For someone once known as “the world’s fastest human being”—he set a world record for the 100-m sprint in 1987 (9.83 seconds), and beat it at the 100-m final at the 1988 Summer Olympics in Seoul—you would think Ben Johnson would be on time. Alas, he arrives almost 25 minutes late for the body conditioning class he’s teaching at Track Fitness, a gym in Toronto’s tony Forest Hill area.
Earlier in the week, founder and owner Larry Track had sent out an email to his hundreds of loyal members, some of whom do two or three classes a day, to let them know that due to popular demand, Ben Johnson would be returning to lead the Thursday class. “Space is limited so register now,” he wrote. In truth, Johnson himself didn’t make it to his first class, which was to occur just before the New Year.
Before his fall from grace—he was disqualified three days after his Olympic win, and admitted to having used steroids before his 1987 race—Canadians rejoiced in Ben Johnson’s glory. At the height of his success, Brian Mulroney, then the PM, called and congratulated him. “It’s a marvelous evening for Canada,” he said.
This evening at Track Fitness is less marvelous for Johnson. He has a litany of excuses for why he’s so late. He had to see his lawyer in Brampton. He had to drop off his sister. Traffic was a nightmare. And, to make matters worse, only three people, including me, signed up for his class. The other two are Howie Track, founder of Traxel, which specializes in high-end renovations, and Ethan Grober, one of Canada’s top urologists.
Johnson walks in holding a bag of dry cleaning before heading to the locker room to change. He doesn’t seem fully prepared for class. He makes us run back and forth with our knees lifted, do step-ups and sit-ups and burpies (his most hated exercise, he says, where you start in push-up form and then jump up). But there is no pattern to the routine and he seems to be making it up as he goes. At one point, he says, “I’ll be back in 10 minutes. Just stretch,” and leaves the room. The three of us look at one another. “Well, he has been working out for three decades so he must know something about working out,” someone says.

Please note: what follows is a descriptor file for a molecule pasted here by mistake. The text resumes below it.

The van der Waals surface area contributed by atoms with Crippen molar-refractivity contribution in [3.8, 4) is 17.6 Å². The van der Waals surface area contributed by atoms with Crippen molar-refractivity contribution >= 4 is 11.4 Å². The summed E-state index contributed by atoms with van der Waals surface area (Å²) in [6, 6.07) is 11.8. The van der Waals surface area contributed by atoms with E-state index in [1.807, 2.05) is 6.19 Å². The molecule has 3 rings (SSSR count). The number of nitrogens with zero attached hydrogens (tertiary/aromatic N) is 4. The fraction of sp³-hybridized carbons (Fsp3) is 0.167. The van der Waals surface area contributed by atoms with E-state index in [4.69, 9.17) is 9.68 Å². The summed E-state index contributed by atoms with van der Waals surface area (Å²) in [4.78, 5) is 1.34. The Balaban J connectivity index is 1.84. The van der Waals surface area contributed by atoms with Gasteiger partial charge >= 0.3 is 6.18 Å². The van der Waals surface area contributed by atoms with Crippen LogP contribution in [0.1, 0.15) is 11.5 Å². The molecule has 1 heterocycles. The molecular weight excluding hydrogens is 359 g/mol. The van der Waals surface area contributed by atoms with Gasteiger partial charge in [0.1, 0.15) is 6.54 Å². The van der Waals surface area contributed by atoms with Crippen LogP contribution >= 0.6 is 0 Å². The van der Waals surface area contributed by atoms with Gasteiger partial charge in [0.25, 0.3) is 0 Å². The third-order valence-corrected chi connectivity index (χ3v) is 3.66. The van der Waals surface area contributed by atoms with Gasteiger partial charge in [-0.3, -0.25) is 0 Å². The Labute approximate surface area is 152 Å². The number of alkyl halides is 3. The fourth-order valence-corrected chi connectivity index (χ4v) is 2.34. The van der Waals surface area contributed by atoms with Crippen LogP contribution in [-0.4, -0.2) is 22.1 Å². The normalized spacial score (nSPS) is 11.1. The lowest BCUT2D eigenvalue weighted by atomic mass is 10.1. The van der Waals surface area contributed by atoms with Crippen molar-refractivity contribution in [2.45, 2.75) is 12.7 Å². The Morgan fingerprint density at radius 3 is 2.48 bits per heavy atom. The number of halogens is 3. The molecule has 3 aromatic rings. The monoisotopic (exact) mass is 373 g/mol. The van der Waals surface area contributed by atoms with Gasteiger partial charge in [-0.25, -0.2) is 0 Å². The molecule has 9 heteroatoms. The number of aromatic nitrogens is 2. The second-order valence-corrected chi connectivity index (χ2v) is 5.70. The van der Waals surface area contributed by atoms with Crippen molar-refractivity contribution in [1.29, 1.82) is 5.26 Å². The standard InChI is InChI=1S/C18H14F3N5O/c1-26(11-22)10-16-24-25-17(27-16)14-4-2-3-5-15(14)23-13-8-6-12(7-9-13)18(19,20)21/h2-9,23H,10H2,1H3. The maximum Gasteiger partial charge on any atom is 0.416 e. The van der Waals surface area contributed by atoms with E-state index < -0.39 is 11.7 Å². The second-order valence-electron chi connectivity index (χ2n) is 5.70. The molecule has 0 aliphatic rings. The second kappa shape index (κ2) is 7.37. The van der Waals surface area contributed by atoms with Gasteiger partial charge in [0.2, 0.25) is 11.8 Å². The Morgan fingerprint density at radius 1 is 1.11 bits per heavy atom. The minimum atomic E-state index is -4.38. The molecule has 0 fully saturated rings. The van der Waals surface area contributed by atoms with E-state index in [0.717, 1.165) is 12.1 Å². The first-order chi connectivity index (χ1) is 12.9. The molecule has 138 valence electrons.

A trainer at Track Fitness introduced Larry Track to Johnson. “I was a huge fan and the experience of training with an elite athlete such as Ben doesn’t come around too often,” says Track. Aside from teaching the conditioning class (he will also personally train you for $100 an hour) Johnson says he has a few projects on the go. “I’m opening a café,” he says. “In Markham, near where I live. It’s going to be Italian style.”
At 52, he looks fabulous for his age. He’s not as tall as I would have assumed, and tells us he weighs between 180 and 185 lb. (Men find this fascinating.) He gave up alcohol six years ago, and tries to eat healthy. He has an eight-year-old granddaughter, he says, laughing, who has “so much attitude.” Asked how he spends his days, he says he sleeps a lot. He works out at the men’s gym at York University, where he says he is training Toronto Maple Leaf David Clarkson, who’s had a troubled season. Johnson says next time we see him on ice, “He’s going to kill!”
In class, he does not work out, instead sitting on a bench and telling us what to do. He seems happy. Though he’s tried numerous comebacks, including a gig as a spokesperson for an all-natural energy drink called Cheetah Power Surge, he doesn’t act like a disgraced hero. “People make mistakes in life, but like many other sport stars today, they can and do turn their lives around,” he’s said. He doesn’t seem to care there are only three of us in his class. (Track says he only just started promoting Johnson.)
Grober is a fan. “I liked the casual feel to the class and old-school approach to his exercises. No gimmicks or fancy equipment,” he said. “Clients are going to love their experience with Ben,” Track says. “His combination of experience and techniques will make them feel like they are training for the Olympics.” I didn’t exactly feel that, but I will admit I was hurting for the next few days.